Whether the conflict involves family members, staff within an organization, or entire communities, mediation is more cost effective and can make difficult situations much better than using a formal grievance process or the mainstream legal system. Transformative mediation encourages every individual to be heard, relationships to be strengthened, and communities to grow. At M. Thorpe & Associates, our dispute resolution practices focus on the ability to transform the seeming failures of the past into renewed efforts to move forward. We help our clients to see “the big picture,” and deal with their challenges in order to move toward mutually satisfactory outcomes.
We have mediated hundreds of situations throughout Canada and the United States for federal and provincial institutions, Aboriginal communities, Human Rights Commission, Schools, as well as Child and Family Services. Cases have involved working towards resolution with victims and offenders, unions and management, human rights complainants, federal and provincial courts, teachers and students, family and Aboriginal community members; each case posing specific, and in some ways, unique challenges.
Our practice combines general negotiation concepts with a “transformational” approach, encouraging participants to examine past histories of painful, self-destructive behavior and low self-esteem. This perspective is frequently instrumental in helping parties understand the roots of their conflict. Consequently, these mediation techniques have proven to be very successful in reaching long-lasting results. The parties in dispute are often incapable of voicing their perspectives without recourse to violence or self-destructive behavior. As mediators, our role includes assisting parties to find a “vocabulary” for peaceful, workable resolutions.
From Interest-Based to Insight Mediation
A lot of my mediation experience involves aboriginal clients, and often takes place in small, rural locations and institutions. Many aspects of my practice are designed to respond to the particular needs of this group. The cases pose specific, and in some ways, unique challenges.
Mainstream, interest-based techniques are vital to ensuring that the rights and responsibilities of all parties are upheld, in accordance with the principles guiding the Canadian Human Rights Commission’s mandate. But within my client group, social marginalization, mental illness, educational/employment deficiencies and intergenerational dysfunction mean that the mediation process must, at the same time, build professional, emotional, physical, mental capacity and create authentic relationships in the affected workplace, institution or community. It must recognize the underlying “Stories” and cultural concerns that, in the aboriginal sector, often place a premium on group cohesiveness. Parties to a dispute need a “safe” place in which to express unsafe things and explore new insights and arrive at mutually respectful way of “being” in their environment.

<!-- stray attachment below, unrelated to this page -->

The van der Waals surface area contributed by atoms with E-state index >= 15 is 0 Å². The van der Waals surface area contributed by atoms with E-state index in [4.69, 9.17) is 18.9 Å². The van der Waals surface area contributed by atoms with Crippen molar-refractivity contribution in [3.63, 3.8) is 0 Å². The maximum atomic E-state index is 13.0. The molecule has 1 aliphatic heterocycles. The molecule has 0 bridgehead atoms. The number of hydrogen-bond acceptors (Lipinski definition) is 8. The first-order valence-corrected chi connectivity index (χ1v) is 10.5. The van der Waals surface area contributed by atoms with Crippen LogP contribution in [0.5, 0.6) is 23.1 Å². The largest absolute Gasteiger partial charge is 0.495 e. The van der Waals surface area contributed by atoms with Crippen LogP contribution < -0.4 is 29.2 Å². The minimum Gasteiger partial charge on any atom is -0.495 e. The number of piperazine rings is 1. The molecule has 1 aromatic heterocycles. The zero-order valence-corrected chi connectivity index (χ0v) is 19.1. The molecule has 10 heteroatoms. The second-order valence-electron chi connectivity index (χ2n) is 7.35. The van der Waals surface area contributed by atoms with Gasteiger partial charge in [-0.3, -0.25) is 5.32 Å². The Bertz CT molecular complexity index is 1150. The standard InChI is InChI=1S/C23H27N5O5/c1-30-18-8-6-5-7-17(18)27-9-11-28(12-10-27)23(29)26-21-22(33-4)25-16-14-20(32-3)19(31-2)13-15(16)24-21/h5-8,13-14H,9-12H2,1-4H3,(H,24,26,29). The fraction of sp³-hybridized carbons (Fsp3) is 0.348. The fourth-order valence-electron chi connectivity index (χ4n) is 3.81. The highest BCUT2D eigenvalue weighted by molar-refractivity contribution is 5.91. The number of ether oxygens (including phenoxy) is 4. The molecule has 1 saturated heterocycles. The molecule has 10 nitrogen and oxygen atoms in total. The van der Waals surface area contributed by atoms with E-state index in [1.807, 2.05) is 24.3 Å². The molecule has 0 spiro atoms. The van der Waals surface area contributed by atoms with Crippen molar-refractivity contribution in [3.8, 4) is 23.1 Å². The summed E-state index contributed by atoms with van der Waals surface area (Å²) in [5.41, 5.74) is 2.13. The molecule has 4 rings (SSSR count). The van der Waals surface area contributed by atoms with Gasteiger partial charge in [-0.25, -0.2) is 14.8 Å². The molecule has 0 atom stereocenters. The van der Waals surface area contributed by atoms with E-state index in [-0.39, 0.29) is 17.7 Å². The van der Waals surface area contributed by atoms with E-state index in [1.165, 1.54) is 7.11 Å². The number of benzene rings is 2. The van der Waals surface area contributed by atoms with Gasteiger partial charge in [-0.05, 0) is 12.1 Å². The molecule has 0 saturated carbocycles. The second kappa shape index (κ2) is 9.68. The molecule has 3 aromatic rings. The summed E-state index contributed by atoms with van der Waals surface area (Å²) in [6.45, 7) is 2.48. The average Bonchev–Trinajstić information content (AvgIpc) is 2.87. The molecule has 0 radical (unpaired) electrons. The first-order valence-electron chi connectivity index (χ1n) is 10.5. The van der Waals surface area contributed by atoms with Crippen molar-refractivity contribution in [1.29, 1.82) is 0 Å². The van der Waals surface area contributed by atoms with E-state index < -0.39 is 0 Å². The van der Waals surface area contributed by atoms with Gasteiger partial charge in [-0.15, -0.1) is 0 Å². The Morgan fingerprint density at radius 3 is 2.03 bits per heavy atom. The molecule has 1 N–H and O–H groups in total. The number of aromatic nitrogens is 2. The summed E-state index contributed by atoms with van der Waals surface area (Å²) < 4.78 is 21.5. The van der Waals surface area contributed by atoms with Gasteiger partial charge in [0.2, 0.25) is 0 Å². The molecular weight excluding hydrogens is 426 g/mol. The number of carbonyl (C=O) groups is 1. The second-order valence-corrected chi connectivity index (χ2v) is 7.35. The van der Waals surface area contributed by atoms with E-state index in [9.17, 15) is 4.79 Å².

Often information regarding the importance of federally guaranteed individual right’s is needed, as well as efforts to ensure the community can restore the vital bonds that contribute to its members’ sense of identity and purpose. As a result, my mediations combine general negotiation concepts with a “transformational” approach, encouraging participants to examine past histories of painful, self-destructive behavior and low levels of self-esteem. This perspective is frequently instrumental in helping parties understand the root of their conflict. Consequently, these mediation techniques are usually very successful.
From 1993 to 1999, I served as a Native Liaison Advisor in a number of Federal Institutions, working to establish links between Aboriginal Offenders, Correctional Authority and the community at large. This responsibility required skills in dispute resolution and sensitivity to a diverse range of perspectives. Some of the mediations I participated in, and often orchestrated, at that time-involved issues of inter-racial conflict. The processes had to be highly sensitive to cultural concerns, and also involved risk management components not usually present in other environments. The parties in dispute were often incapable of voicing their perspectives without recourse to violence or self-destructive behavior.
As mediator, my role included assisting parties to find a “vocabulary” for peaceful, workable resolutions. The practical knowledge I gained through my work with Correctional Service of Canada, Human Rights Commission, Child and Family Services, Canada Post and Federal/Provincial Governments to name a few clients, has afforded me a genuine understanding of some very important aspects of the professional and culturally sensitive mediator’s role.
In all my mediations, I place true value on formats that allow all participants not only to be heard, but also to gain a deeper awareness of equality and interpersonal responsibility. I am deeply committed to the importance of impartiality; flexibility, confidentiality and insights in helping disputants create a new way of being in their life and workplace.
Conflict is often about the underlying stories that are not heard or understood by the other person involved in the conflict.